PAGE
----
Following a Coldplay theme for this week, after reviewing the Kaleidoscope EP, I felt nostalgic about the Coldplay concert I attended years ago.
Coldplay is undoubtedly one of the most successful bands. They have been around for about 20 years and have managed to stay relevant the entire time. Older fans tend to criticise their newer music, but had it not changed with the times, they would most likely have not survived as long as they did.
Let’s go back to 2011, I was in my second year at UCT and absolutely obsessed with Coldplay (and let’s be honest, Chris Martin). Anxious on the day of the concert and afraid I would be stuck behind someone taller than me (about 99.8% of the population), I skipped a lecture and an important tutorial and made my way down to Cape Town Stadium.
The City of Cape Town had a wonderful initiative: If you flashed your concert ticket, you could use the trains for free. Therefore, using the Jammie Shuttle to the train station, and the trains to the CBD, I was there by 1pm and it cost me nothing.
We walked up to the Stadium and found a long queue of people, but something told me to walk around the stadium and look for other entrances, despite the early summer that had hit us.
A security guard stood outside a hidden gate. There were no people in front of him. Could it be? A secret entrance with no other people?
Yes. Yes it was.
We settled in, pulled out our snacks and entertained ourselves whilst singing, “How long before I get in?” and absolutely meaning it.
Just as our energy dropped, the bigger gate next to ours opened and Coldplay drove in. Chris Martin waved at us, a big smile spread across his face as our jaws rubbed the ground beneath us.
Now we were excited.
The gates opened and we ran as fast as we could, around a bend, up some stairs, down some other stairs and my heart threatened to collapse and my boobs threatened to dislocate from my chest… and then we were there: Front row, hands gripping the cool railing and breathing heavily trying to recover.
The Parlotones took the stage as the opening act (specifically requested by Coldplay!) and put on an amazing show. Having been one of the only people who knew all the lyrics to their songs, the camera focused on me… here’s the joke, I didn’t know, because I was so into it, that I had my eyes closed like a complete weirdo.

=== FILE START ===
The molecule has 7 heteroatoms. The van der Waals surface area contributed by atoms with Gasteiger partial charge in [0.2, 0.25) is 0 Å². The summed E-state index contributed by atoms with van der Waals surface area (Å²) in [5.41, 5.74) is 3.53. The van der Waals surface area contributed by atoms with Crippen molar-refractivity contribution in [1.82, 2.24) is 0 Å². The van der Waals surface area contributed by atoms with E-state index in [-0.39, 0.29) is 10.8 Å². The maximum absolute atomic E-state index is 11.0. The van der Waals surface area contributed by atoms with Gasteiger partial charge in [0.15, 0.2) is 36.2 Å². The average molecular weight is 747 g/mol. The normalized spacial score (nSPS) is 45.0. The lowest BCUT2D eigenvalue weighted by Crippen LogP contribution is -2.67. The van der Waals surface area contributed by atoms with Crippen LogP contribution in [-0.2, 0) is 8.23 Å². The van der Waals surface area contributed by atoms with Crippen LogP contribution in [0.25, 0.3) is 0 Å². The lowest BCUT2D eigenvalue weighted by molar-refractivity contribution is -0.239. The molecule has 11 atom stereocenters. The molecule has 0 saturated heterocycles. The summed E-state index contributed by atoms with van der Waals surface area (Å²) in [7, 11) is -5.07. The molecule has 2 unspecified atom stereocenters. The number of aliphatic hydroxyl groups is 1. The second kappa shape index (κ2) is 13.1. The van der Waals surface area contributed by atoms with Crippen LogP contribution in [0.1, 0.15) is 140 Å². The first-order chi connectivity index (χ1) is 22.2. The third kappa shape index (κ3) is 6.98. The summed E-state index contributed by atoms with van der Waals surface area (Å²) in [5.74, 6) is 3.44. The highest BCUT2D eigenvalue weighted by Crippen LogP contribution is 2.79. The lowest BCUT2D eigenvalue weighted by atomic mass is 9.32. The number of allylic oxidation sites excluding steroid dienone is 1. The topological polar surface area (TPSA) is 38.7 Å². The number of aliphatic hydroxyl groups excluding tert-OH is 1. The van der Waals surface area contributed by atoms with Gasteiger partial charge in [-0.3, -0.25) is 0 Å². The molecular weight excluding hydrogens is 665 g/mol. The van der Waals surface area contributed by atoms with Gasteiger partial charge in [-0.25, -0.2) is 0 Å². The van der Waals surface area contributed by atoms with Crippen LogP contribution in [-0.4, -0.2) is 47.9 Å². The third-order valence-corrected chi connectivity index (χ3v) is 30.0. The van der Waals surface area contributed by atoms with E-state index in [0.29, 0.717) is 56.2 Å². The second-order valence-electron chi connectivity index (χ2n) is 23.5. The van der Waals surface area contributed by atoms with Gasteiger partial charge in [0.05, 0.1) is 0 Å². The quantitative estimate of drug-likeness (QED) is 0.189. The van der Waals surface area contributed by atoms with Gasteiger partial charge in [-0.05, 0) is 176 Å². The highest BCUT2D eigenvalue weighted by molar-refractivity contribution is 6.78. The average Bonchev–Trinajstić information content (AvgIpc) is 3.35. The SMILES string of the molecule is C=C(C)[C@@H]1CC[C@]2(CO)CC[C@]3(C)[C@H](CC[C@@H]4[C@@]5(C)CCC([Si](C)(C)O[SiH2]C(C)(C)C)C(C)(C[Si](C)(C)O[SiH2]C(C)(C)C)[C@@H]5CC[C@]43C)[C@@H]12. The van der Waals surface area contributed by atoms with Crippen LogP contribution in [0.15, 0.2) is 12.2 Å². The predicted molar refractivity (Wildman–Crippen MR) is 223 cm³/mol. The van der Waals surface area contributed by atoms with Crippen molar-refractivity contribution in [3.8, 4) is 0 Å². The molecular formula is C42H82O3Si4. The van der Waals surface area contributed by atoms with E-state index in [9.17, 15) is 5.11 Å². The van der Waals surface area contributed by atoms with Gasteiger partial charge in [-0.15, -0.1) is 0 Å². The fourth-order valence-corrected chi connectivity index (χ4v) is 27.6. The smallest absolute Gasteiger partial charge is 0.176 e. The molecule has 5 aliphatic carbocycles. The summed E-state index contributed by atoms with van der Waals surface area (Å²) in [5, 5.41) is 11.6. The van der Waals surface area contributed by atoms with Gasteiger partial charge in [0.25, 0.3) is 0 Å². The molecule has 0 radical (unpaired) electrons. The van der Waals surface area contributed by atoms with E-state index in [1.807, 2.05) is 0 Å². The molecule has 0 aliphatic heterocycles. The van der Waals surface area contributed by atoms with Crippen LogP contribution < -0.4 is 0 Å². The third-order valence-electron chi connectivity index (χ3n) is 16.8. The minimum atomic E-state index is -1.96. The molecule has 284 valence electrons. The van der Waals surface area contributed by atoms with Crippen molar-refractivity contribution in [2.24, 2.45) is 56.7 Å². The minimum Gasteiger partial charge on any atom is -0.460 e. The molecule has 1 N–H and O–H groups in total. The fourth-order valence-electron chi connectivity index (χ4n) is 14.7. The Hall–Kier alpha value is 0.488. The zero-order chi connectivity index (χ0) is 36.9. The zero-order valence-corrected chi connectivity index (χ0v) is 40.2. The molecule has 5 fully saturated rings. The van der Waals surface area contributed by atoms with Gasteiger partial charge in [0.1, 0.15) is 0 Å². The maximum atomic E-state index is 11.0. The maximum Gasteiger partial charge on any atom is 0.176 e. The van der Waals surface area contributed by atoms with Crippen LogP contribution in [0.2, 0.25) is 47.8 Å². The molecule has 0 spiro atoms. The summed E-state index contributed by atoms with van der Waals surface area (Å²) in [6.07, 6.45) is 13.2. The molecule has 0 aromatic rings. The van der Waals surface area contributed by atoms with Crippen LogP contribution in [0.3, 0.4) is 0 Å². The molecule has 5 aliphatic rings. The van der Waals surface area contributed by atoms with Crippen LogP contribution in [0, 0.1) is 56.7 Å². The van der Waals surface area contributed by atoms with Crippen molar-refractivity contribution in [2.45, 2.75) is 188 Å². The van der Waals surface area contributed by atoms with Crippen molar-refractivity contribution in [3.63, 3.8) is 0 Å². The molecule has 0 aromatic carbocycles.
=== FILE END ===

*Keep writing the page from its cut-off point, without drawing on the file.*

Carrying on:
Finally, the moment we have all been waiting for… the lights went out and Chris ran out singing, opening with a song from Mylo Xyloto, which had been their latest album at the time. We screamed, allowing ourselves to fully evolve into whoo-girls. Embarrassing, maybe. Fun, absolutely.
The stage was covered in yellow light as most of us knew what was coming next, my eyes welled up with tears as I looked up into the night sky and followed his instructions.
Look at the stars, look how they shine for you
I was a mess. A complete mess.
I inhaled deeply, regaining myself and for what? I cried again and again, for In My Place, Fix You and of course, The Scientist. My emotions are always on edge at concerts, good live music tends to do that to me, but this was the first time I cried. The music was so meaningful and beautiful, I don’t think there was a dry eye in the crowd.
He performed Lost directly in front of me, wiggling his hips and occasionally rolling on the stage floor. All eyes were on him as he completely owned the show. He interacted with the crowd casually, as if we were old friends. He’d throw in a joke and the entire stadium was taken by his electric presence. I always imagined a Coldplay concert would be a bit of an emotional drab. It was emotional, but not at all drabby, we sang, danced and shook our heads from side to side just to make sure the moment was real.
An actual embarrassing excerpt from my diary after the show:
“Oh my fucking word. I fell in love with him. Never in my life have I wanted to be Gwyneth Paltrow more than at that moment”
And so it started, my love affair with Coldplay and Chris Martin. I became an even bigger fan, inspired by their music, their lyrics and the amount of charity work they are constantly doing.
Coldplay has such a wide reach that most of the friends I have made since then have the same memories I do. We were all there as strangers… feeling the same emotions, singing the same lyrics and little did we know, we would become a family of friends years later, and I would marry one of them.
Yo, Coldplay, it’s been a few albums since your last tour, how ‘bout you come on down?